Study in Your Sleep
"You're supposed to be studying, not sleeping," the sales manager told me. I was a senior in college with two jobs and a car that needed repairs. I was either at work or in class from 8AM to midnight six days a week, and I was tired. My new job was to sell above-ground swimming pools, and there was an hour-long sales presentation we needed to memorize before we could go out on the sales floor.
"Sleep helps your mind process information," I told him. In truth I was just dead tired, but that didn't seem like nearly as good an excuse. "In that case I suppose you are ready for a run-through," he replied. I was, and I did, and he cut me some slack for the rest of the training. Eventually I became sales manager myself.
Although it was really just an excuse at the time, my statement was in fact true. Aside from sleep's other health benefits, a recent article in Psychology Today says "evidence suggests that we strengthen memories during sleep and do a kind of mental ‘rehearsal’ of skills we have learnt but not yet mastered." Furthermore, sleep deprivation has been linked to a temporary reduction in the size of the hippocampus, the organ in the brain associated with memory and special relationships.
Furthermore, according to an article in FastCompany as you learn new things the brain initially creates connections that are inefficient. During sleep, the pathways are made more efficient. Better still, you can influence what you want it to improve simply by thinking about it. "The synaptic connections you don't use... get marked for recycling. The ones you do use are the ones that get watered and oxygenated." It should come as little surprise, then, that in "Awaken the Giant Within" Tony Robbins suggests asking yourself "what did I learn today" each night. An advantage of this ritual, from a study perspective, is to help your brain focus on what you want to learn.
The Psychology Today article also notes that "peak cognitive alertness occurs roughly 2-4 hours after one wakes up. This can be an ideal time to read or write something complex." If your schedule is sufficiently flexible, you can try to do your studying during this time window. In fact, if you are really flexible you could break the study into two such windows separated by a nap.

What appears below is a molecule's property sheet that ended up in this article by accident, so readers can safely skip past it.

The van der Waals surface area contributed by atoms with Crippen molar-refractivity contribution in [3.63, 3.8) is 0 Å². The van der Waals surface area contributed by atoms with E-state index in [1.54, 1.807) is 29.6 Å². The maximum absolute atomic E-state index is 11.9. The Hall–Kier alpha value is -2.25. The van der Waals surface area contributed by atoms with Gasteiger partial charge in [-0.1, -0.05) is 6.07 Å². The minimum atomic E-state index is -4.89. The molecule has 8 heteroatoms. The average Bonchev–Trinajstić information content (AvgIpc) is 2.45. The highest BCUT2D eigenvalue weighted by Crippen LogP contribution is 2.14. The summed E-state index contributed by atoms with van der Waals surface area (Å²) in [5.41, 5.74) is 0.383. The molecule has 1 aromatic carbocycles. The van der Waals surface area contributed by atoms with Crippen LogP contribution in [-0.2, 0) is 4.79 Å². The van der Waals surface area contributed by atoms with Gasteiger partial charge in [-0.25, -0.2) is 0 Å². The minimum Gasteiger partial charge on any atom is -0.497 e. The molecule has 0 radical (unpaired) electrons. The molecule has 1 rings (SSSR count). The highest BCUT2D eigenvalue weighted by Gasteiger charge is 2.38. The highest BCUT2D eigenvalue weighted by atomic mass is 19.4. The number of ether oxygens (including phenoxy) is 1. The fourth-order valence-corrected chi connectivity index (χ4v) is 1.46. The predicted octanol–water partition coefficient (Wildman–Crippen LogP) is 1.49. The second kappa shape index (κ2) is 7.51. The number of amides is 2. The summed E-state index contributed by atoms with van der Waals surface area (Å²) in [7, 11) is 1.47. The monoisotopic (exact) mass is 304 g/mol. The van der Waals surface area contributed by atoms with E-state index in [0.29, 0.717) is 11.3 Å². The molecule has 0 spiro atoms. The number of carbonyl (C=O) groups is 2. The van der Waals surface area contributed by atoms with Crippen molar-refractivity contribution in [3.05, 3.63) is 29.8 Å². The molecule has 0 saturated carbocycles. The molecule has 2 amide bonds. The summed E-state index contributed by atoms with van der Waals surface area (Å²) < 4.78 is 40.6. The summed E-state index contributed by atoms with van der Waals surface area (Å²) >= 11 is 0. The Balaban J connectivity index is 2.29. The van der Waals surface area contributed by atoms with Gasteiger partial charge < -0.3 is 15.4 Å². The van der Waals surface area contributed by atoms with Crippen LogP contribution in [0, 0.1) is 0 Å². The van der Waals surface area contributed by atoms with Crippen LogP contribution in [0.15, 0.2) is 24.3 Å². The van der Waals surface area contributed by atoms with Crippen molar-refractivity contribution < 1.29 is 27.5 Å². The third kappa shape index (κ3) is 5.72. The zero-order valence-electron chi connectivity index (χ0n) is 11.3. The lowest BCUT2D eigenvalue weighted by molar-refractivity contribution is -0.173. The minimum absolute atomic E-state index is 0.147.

This concept is further supported by an article in Science Daily that says: "Our results suggest that interleaving sleep between practice sessions leads to a twofold advantage, reducing the time spent relearning and ensuring a much better long-term retention than practice alone," explains psychological scientist Stephanie Mazza of the University of Lyon. "Previous research suggested that sleeping after learning is definitely a good strategy, but now we show that sleeping between two learning sessions greatly improves such a strategy."
How do you know whether you are getting enough sleep? The best way may be to pay off your sleep debt by going to bed as soon as you feel tired, and sleeping until you wake up without an alarm clock. Just one day won't do it - you need to keep up the practice until you find a pattern of sleep, which will correspond to your natural pattern.
If you do try to incorporate sleep into your study plan, make sure it is productive sleep. Ambien and other prescription medications might make you unconscious, but this is not the same as sleeping. It is probably best to start with improving sleep hygiene, as reported in this article.
Should that fail, more natural solutions with which I have had some success include Natural Calm and Doc Parsley's Sleep Remedy. I have also been experimenting with the iterations of Steve Gibson's Healthy Sleep Formula, with varying degrees of success.
Have you slept your way through an important exam? Let me know in the comments.